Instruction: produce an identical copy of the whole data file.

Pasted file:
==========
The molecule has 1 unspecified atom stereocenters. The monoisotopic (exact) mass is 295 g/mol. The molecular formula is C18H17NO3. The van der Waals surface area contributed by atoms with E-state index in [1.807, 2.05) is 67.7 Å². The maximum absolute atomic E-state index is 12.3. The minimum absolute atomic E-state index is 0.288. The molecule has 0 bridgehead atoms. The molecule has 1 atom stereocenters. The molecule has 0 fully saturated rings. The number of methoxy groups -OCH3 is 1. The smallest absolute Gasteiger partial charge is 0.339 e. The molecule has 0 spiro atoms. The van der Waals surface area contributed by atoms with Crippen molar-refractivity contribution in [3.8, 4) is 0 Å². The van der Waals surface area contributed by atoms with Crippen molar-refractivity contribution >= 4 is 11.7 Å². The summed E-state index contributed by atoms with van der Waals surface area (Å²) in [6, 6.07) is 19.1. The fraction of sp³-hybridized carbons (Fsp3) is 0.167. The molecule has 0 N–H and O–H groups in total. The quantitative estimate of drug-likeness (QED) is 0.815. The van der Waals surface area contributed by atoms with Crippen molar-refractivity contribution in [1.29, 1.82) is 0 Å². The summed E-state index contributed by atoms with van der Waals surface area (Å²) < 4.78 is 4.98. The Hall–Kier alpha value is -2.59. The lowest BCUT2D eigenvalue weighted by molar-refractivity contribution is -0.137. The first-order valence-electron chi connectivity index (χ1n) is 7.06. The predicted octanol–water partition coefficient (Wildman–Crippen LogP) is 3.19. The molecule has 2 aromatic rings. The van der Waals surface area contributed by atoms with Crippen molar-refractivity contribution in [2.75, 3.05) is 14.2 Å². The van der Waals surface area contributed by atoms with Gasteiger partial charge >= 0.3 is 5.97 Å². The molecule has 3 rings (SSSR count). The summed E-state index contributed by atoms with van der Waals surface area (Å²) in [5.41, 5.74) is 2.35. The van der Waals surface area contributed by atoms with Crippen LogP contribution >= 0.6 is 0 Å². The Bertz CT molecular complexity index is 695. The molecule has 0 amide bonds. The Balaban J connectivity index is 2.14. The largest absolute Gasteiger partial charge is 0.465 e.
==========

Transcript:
The molecule has 1 unspecified atom stereocenters. The monoisotopic (exact) mass is 295 g/mol. The molecular formula is C18H17NO3. The van der Waals surface area contributed by atoms with E-state index in [1.807, 2.05) is 67.7 Å². The maximum absolute atomic E-state index is 12.3. The minimum absolute atomic E-state index is 0.288. The molecule has 0 bridgehead atoms. The molecule has 1 atom stereocenters. The molecule has 0 fully saturated rings. The number of methoxy groups -OCH3 is 1. The smallest absolute Gasteiger partial charge is 0.339 e. The molecule has 0 spiro atoms. The van der Waals surface area contributed by atoms with Crippen molar-refractivity contribution in [3.8, 4) is 0 Å². The van der Waals surface area contributed by atoms with Crippen molar-refractivity contribution >= 4 is 11.7 Å². The summed E-state index contributed by atoms with van der Waals surface area (Å²) in [6, 6.07) is 19.1. The fraction of sp³-hybridized carbons (Fsp3) is 0.167. The molecule has 0 N–H and O–H groups in total. The quantitative estimate of drug-likeness (QED) is 0.815. The van der Waals surface area contributed by atoms with Crippen molar-refractivity contribution in [1.29, 1.82) is 0 Å². The summed E-state index contributed by atoms with van der Waals surface area (Å²) < 4.78 is 4.98. The Hall–Kier alpha value is -2.59. The lowest BCUT2D eigenvalue weighted by molar-refractivity contribution is -0.137. The first-order valence-electron chi connectivity index (χ1n) is 7.06. The predicted octanol–water partition coefficient (Wildman–Crippen LogP) is 3.19. The molecule has 2 aromatic rings. The van der Waals surface area contributed by atoms with Crippen molar-refractivity contribution in [2.75, 3.05) is 14.2 Å². The van der Waals surface area contributed by atoms with Gasteiger partial charge >= 0.3 is 5.97 Å². The molecule has 3 rings (SSSR count). The summed E-state index contributed by atoms with van der Waals surface area (Å²) in [5.41, 5.74) is 2.35. The van der Waals surface area contributed by atoms with Crippen LogP contribution >= 0.6 is 0 Å². The Bertz CT molecular complexity index is 695. The molecule has 0 amide bonds. The Balaban J connectivity index is 2.14. The largest absolute Gasteiger partial charge is 0.465 e.